If Israeli and Palestinian negotiators want early agreement on a critical component of a peace deal, they should start by immediately and significantly expanding access between the West Bank and Gaza.
I can’t think of a more important — and more easily resolved — issue than securing a connection between the two parts of the territory designated to form a Palestinian state. For the past two decades, movement into and out of Gaza has been steadily restricted. Passage between Gaza and the West Bank is permitted under exceptional humanitarian circumstances only, and travel is down to just 1% of its level in September 2000. Goods are allowed to enter Gaza, but transferring goods outside, to Gaza’s traditional markets in Israel and the West Bank, is banned. As a result, families are separated, the economy is choked, and the social and cultural ties that bind Palestinians in Gaza and the West Bank are strained to the point of breaking.
Since 2007, the Palestinian factional split has exacerbated this state of affairs. Palestinian institutions are now divided, too, and Israel has tightened restrictions on Gaza even further, in response to its takeover by the Hamas regime.
The good news is that, in contrast to thornier issues in the negotiations, such as settlements and the return of Palestinian refugees, consensus about Gaza-West Bank territorial integrity has already been established in principle. Israel’s rationale behind closing Gaza — weakening the Hamas regime and punishing people in Gaza for the acts of militant groups firing rockets — has been discredited, morally and tactically. Israeli officials, including Prime Minister Benjamin Netanyahu, have acknowledged that restrictions on civilian access into and out of Gaza tarnished Israel’s reputation abroad and made it more difficult to justify restrictions that Israel’s military really does believe are necessary for security.
Experts in security and economics note that the policy of restricting goods entering Gaza and paralyzing the economy only strengthened dependence on the Hamas regime, which became a rare source of jobs and welfare assistance and turned the tunnel trade into a lucrative source of tax revenues.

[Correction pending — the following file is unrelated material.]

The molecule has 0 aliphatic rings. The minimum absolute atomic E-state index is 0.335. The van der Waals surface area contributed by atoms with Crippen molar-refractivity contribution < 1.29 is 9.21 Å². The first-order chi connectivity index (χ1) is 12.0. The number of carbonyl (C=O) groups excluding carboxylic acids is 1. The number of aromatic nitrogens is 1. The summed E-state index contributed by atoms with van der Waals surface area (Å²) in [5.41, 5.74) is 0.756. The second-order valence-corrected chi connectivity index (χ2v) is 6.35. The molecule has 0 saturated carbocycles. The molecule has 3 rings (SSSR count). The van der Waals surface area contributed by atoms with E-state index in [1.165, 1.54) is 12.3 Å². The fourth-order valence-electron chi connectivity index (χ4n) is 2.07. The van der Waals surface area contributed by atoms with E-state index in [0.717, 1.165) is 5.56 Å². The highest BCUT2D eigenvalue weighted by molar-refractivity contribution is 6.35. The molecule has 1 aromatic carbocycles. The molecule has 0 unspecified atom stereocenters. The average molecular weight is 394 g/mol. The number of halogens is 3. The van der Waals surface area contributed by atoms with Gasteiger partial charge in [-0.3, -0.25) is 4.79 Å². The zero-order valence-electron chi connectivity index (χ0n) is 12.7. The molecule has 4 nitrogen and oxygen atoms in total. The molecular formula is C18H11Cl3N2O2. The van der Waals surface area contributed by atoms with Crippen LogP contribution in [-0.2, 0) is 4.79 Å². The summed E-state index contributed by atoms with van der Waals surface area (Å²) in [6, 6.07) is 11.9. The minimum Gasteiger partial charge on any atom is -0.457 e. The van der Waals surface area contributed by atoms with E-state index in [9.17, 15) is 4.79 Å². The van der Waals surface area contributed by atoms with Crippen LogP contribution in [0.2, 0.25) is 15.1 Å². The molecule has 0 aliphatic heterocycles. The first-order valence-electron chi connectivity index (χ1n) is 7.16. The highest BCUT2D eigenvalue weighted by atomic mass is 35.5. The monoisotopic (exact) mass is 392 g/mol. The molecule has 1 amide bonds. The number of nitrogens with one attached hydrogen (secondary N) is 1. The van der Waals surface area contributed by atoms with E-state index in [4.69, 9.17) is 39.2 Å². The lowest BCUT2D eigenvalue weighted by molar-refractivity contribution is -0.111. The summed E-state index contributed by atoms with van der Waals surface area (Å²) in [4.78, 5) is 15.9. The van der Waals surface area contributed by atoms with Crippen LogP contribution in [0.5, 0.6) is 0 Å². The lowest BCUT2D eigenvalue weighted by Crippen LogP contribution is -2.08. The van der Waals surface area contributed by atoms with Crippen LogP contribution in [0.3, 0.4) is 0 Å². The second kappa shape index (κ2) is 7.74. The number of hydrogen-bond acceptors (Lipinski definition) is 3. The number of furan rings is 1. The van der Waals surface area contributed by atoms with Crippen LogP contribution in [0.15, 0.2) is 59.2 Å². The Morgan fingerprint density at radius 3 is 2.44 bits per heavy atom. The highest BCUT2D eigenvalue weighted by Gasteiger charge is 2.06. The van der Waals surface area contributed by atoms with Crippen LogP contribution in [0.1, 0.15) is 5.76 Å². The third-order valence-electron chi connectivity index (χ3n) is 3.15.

In fact, even in the current political climate, increases in access have slowly begun to take place, demonstrating that it’s possible and that more can be done. Over the past month, Israel has permitted a 30% increase in travel of individuals between Gaza, Israel and the West Bank, apparently in response to more restricted travel on the Gaza-Egypt border.
Following Egypt’s crackdown on tunnel activity, Gaza residents purchased 40% more goods in July via the Kerem Shalom crossing with Israel. A screening mechanism at Kerem Shalom is already in place for outgoing goods, meaning that the ban on the sale of goods to Israel and the West Bank from Gaza could be reversed today.
Israel only stands to gain by opening up Gaza-West Bank access and allowing a renewal of the familial, cultural, economic and educational links that foster well-being and stability. Such action would show the international community that Israel is sincere in its promise to facilitate conditions on the ground to create a Palestinian state.
Palestinians have only to gain by being able to access both parts of the Palestinian territory. Each month, through a submission process mediated by the Palestinian Authority, Palestinians in Gaza and the West Bank flood Israel with tens of thousands of requests to travel, most of which are refused. The Palestinian people want access, and more can be done today to facilitate that access.
Engagement in resolving the problem of Gaza access would also be a productive role for the American administration struggling to formulate a response to the ousting of Egyptian President Mohamed Morsi and the subsequent crackdown on travel and trade along the Egypt-Gaza border. It is an area where American and Egyptian interests are clearly aligned: Both support a two-state solution to the Israeli-Palestinian conflict; both view the Fatah-led P.A. as the official Palestinian interlocutor, and, most important, both view Gaza as an integral part of a Palestinian state, together with the West Bank. Egypt is especially worried about Gaza being severed from the West Bank and about responsibility for access being pushed onto Egypt.
Israel has legitimate security concerns. Regional arrangements to expand civilian access both via Israeli- and Egyptian-controlled crossing points can strengthen Israel’s ability to undertake necessary security measures and enhance its ability to screen people and goods. That screening could continue to take place, as it does today, via coordination with the P.A.. that is permitted by Hamas — a quiet area of de facto cooperation.
No issue in the Israeli-Palestinian conflict is simple. But respecting the right of Palestinians in Gaza to travel and transfer goods, subject to individual security screenings, would lend credibility to the peace negotiations by effecting real and positive changes on the ground that further the interests of all parties.
Sari Bashi is the executive director of Gisha, an Israeli human rights organization protecting the right to freedom of movement in the occupied Palestinian territory.